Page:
--Sincerely, a Concern Khmer.

Yes, there is turmoil, but it's the same turmoil as everywhere else. The story is the same--gains made in the past through human struggle against oppression are being chipped away steadily and successfully by corrupt politicians, and other cupbearers of the greedy. Your inheritance is being taken away--your land is being sold to rich investors, your resources are being sucked into the gas tanks of Mercedes-Benzes, your brothers and sisters are being sold into lives of servitude and misery. Welcome to the nineties!
--Love, Rich

Crime Wave: June 15,1996

I'm kneeling down, squinting in the dirt at one in the morning. I'm looking through an opening about 30 centimeters wide and 10 tall. If I reach through this opening, and I have, there's a lock locking the dead-bolt. I can't open the gate. I can see though the courtyard, past the generator on the right and the pools of old evaporated oil under it, and the flowering plants on the left under the wall topped by broken glass. In the middle of the open entranceway to my house stands a folding chair, and leaning up against it, completing its geometry is our house AK-47. That's what right now is standing between me and the robber gangs who have been having the run of Phnom Penh for the last three weeks while I've been away. Standing between me and them, except for the gate standing between me and it, while I glance around behind me for the approach of the moto and its two riders, the back one with a gun that (from what I've heard) is definitely big enough to be convincing.

I can't even make out if what is on the bed beyond the AK is a pile of clothes or the new AK guard, Sokh--he is brand new on the job. I left my bike in neutral, pointing obliquely enough so if I jump on I can kick it and get away down the block.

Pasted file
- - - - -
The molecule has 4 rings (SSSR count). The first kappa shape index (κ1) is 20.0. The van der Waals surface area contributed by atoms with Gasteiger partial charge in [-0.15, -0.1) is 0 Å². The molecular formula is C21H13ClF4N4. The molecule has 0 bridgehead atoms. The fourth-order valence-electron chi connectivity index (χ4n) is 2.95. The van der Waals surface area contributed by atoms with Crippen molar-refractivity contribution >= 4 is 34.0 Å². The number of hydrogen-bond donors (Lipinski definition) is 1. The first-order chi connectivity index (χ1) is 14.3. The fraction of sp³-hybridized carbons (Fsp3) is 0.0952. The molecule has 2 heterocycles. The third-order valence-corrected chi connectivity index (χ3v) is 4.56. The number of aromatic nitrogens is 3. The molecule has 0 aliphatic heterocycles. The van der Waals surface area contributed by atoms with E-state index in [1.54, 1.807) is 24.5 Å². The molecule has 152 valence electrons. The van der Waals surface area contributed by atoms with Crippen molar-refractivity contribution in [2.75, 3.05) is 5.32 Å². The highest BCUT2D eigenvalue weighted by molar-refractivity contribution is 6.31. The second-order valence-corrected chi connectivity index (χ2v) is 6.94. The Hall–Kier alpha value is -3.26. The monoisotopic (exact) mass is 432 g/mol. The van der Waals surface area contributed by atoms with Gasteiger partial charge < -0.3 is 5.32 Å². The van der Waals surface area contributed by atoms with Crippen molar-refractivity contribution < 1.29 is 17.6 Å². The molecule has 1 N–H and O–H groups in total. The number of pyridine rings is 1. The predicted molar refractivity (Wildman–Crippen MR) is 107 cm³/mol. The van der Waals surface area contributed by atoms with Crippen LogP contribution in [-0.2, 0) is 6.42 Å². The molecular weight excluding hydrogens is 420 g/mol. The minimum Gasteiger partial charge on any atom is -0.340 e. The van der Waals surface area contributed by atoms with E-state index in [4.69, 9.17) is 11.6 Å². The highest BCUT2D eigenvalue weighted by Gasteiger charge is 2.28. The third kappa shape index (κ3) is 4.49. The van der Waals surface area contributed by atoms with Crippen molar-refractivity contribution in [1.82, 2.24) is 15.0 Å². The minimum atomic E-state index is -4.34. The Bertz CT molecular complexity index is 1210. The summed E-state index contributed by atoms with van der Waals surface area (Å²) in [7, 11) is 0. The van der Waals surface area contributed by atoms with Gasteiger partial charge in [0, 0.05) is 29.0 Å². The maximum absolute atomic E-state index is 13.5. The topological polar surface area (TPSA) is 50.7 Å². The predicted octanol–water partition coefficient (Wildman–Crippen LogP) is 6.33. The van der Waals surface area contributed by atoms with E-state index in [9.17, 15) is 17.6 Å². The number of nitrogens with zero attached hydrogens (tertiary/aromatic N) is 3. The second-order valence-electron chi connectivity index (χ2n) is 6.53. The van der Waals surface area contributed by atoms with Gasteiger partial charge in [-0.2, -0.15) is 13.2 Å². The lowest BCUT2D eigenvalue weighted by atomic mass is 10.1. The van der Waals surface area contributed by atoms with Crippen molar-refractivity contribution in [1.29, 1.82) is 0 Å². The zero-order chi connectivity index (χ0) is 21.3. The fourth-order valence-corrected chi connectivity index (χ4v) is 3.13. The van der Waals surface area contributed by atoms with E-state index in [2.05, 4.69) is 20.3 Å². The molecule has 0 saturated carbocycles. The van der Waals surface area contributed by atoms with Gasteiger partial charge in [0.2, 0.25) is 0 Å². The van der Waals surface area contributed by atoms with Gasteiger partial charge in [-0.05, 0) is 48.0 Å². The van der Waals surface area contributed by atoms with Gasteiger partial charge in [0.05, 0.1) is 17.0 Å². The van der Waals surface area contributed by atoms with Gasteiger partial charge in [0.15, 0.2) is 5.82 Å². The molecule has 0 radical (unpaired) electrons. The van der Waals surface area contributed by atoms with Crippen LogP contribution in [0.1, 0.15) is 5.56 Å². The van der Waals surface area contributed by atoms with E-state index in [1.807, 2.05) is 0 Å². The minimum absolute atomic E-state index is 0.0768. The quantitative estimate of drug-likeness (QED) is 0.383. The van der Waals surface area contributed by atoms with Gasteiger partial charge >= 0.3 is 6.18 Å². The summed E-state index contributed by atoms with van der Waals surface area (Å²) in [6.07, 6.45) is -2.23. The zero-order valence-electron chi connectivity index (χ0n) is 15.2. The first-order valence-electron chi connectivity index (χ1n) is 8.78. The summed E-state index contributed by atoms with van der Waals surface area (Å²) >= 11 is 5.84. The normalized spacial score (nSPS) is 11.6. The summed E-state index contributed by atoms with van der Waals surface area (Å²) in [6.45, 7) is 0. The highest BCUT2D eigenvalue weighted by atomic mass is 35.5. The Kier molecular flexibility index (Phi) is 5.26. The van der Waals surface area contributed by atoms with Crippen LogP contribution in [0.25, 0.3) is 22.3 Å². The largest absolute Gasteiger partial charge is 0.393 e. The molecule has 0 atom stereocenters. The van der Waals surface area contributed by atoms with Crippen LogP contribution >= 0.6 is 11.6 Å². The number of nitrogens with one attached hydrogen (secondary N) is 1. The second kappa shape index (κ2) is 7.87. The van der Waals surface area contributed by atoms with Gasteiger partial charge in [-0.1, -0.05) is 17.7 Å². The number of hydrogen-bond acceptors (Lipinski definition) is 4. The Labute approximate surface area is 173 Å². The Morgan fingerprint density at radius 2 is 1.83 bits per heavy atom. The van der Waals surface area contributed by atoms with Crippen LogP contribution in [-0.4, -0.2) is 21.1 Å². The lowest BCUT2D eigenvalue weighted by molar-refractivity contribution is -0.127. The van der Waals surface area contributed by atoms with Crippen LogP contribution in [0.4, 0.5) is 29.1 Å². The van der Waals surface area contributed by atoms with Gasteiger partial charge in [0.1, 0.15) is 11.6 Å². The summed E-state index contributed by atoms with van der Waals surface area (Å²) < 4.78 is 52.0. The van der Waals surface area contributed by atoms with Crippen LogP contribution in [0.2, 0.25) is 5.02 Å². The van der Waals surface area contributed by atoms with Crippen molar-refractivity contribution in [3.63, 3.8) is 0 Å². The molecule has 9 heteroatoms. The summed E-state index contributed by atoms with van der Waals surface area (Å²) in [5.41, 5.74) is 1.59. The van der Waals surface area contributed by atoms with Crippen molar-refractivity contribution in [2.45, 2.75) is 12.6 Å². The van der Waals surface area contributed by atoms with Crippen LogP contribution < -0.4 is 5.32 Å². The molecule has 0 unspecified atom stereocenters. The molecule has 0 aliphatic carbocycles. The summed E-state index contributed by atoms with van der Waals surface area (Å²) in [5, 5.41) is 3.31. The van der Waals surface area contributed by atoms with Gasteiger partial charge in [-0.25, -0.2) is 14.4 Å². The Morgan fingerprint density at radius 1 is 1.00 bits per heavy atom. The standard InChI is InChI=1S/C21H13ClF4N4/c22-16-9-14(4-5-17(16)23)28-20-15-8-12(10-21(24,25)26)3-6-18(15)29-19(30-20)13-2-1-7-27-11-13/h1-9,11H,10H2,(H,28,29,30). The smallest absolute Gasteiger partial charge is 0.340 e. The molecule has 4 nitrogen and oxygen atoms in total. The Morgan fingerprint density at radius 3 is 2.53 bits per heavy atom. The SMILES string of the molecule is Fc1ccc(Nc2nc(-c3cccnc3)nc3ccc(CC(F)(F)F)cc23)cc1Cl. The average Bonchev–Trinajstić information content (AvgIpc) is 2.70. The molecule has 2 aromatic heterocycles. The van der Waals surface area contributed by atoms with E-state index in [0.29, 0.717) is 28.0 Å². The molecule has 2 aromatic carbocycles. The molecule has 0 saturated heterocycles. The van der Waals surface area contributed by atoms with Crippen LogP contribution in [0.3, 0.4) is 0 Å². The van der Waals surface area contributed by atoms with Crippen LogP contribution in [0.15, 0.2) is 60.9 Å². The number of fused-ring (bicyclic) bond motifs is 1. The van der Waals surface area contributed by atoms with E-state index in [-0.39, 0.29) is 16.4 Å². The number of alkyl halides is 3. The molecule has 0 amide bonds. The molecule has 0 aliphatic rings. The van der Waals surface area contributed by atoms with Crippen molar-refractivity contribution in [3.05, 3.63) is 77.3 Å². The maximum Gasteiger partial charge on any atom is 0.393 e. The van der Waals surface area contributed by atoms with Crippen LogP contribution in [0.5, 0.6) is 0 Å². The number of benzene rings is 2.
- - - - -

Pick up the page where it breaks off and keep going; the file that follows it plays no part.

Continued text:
There have some changes made in the three short weeks I have been in the US. The night has been made our enemy. Roy was held up on the corner of the block where our house is, at 8pm, and Dutch had a gun to his head just as he arrived at his house. Everyone says the crime wave is on.

So it's not making me happy standing out here, is it. No, it's not. Sokh scrambles up. Here's a guy stands maybe five foot four, shy, embarrassed smile. KILL, Sokh, KILL! OK, just get the gate open and shut it behind me, that's a start. I can see we've got some work to do.

Since I've been gone, a fortress mentality has descended. The best bars are empty. Nervous foreigners travel in convoys, or in vans contracted by the bars. The standard greeting for friends you haven't seen in a while is: "Hey, been robbed yet?"

Oh yes, this is what I came back for. From having my feet dabbling in both worlds, east and west. Three weeks reliving the old life, or having it relive itself (I watch it crank up, wheezing and puffing, from the table. Rusty gears screeching into motion, my old life was sits up on the table, re-animated, oh god no, it's just not right to bring that back, looking around, looking until those travel-taxed batteries wore out. So I came back to where the air is sweet with rot and the dust coats your face and your eyeballs until they squeak when you blink.

In the good news, the BBC has started broadcasting here 24 hours a day on FM100. It is wonderful. World news on tap at the touch of a button, a constantly available reminder that the rest of the world does indeed exist. Strange that it is so much more real on radio than it is when the world news stories come in to the Daily by modem. I myself do a lot of the sifting through the international news, picking stories and deciding how to play them. But seeing them scroll past on the computer screen, it seems like so much fiction, like when you're driving a car and the windshield starts to look like a movie screen. Now I wake and sleep to the BBC.

The "Death of Pol Pot"
You may have heard news reports about the death, by malaria, of one Mr Pol Pot, formerly Saloth Sar, known as the "shadowy leader" of the Khmer Rouge rebels. You may be wondering, "Can it be true? Can the architect of the genocidal Maoist revolution etc etc be finally out of the way? Can he have escaped the longed-for war crimes trial, the groundwork of which is now being laid by earnest researchers at the Genocide Project?"